Walker Basin, September
Back to other trips
lack of vacation time, this year's trip was a short one: only
four days. In addition, being in the school year, Eric
couldn't join us. We were joined instead by Alex's friend
Jeff. Our route went up the West Walker basin, dipped into
Emigrant Wilderness, and just clipped the northernmost corner of
Yosemite National Park. The geology is especially varied in
this region: the West Walker cuts through both the granite of
the classic Sierras and the volanic rocks of the eastern fringe. This
made for quite a variety of scenery.
The defining characteristic of the trip, though, was the temperature.
This was The
We've had hot weather in September
before, but some unseasonal cold snap came through along with a biting
wind, and we spent much less time swimming than we would've liked.
And more time wearing all of our clothes, huddled in our
As with last year, this year there is a slide
The slide show has a lot more photos than are shown
page. Click on any photo to enter the show, or start at the beginning.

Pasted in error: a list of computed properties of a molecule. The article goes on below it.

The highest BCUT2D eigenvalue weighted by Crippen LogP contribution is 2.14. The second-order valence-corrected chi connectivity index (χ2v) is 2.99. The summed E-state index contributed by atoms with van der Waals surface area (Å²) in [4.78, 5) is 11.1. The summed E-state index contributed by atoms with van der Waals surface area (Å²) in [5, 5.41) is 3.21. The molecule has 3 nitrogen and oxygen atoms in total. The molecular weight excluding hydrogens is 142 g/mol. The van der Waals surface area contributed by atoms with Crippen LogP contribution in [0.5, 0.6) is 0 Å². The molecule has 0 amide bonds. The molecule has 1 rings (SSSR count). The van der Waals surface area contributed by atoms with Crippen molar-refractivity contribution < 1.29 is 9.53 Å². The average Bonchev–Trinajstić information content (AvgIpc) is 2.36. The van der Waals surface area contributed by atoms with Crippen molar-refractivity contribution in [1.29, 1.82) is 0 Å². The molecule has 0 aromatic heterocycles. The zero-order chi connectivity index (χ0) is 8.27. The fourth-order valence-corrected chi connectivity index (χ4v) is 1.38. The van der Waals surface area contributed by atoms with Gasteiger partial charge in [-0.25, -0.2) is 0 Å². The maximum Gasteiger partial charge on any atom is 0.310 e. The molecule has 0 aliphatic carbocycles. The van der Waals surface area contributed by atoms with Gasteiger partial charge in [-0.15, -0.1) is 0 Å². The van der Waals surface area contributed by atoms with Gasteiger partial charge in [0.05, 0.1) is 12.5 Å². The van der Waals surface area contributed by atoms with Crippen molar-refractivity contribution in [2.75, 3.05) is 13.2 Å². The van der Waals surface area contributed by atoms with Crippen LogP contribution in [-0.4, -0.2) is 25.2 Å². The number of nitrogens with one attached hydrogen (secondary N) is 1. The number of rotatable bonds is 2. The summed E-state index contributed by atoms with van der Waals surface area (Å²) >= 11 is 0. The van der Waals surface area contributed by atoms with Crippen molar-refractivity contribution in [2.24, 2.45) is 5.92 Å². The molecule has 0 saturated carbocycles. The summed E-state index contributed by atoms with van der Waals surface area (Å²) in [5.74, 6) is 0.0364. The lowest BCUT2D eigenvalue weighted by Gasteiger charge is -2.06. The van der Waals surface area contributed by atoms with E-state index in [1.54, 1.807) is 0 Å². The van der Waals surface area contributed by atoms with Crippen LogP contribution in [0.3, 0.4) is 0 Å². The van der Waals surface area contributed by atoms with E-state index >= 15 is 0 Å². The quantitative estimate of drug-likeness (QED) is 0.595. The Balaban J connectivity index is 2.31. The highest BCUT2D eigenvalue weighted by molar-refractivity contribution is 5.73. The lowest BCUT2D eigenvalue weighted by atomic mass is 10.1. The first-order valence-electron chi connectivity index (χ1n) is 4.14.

You can navigate the slide show using the left and right
arrows on your keyboard, and hit the space bar to zoom the photos to
their full size.
New this year: photos of me! In
addition to bringing a Gorillapod
on the trip, I've included a bunch of
Jeff's photos, too. Thanks, Jeff!
Leavitt Meadows to Upper Long Lake
We left the Leavitt Meadows trailhead at about 9
a.m. and headed out
across the dry, dusty trail. Far in the distance we could see
crags of Tower Peak through the haze. The
traversed up the side of the canyon and emerged onto the beautiful
of Roosevelt Lake and Lane Lake.
We continued up the basin,
sometimes alongside the West Walker River,
sometimes in the tumble of
hills alongside it. The trail dropped next to the river just
the cutoff to Hidden Lake, and the river changed
to slice through granite bedrock.
lunch we climbed the 400' up to Fremont Lake.
We skirted the south end of the lake before heading up a
an unofficial trail. The trail reconnected with the main one,
we continued down a gentle valley to the Chain of Lakes.
trail then wobbled south along the enormous fissure or fault that
the lakes, and eventually dropped us off at Lower Long Lake.
was far too marshy for us, so we continued on to Upper Long
Our search for campsites on the sunny northeastern shore was fruitless,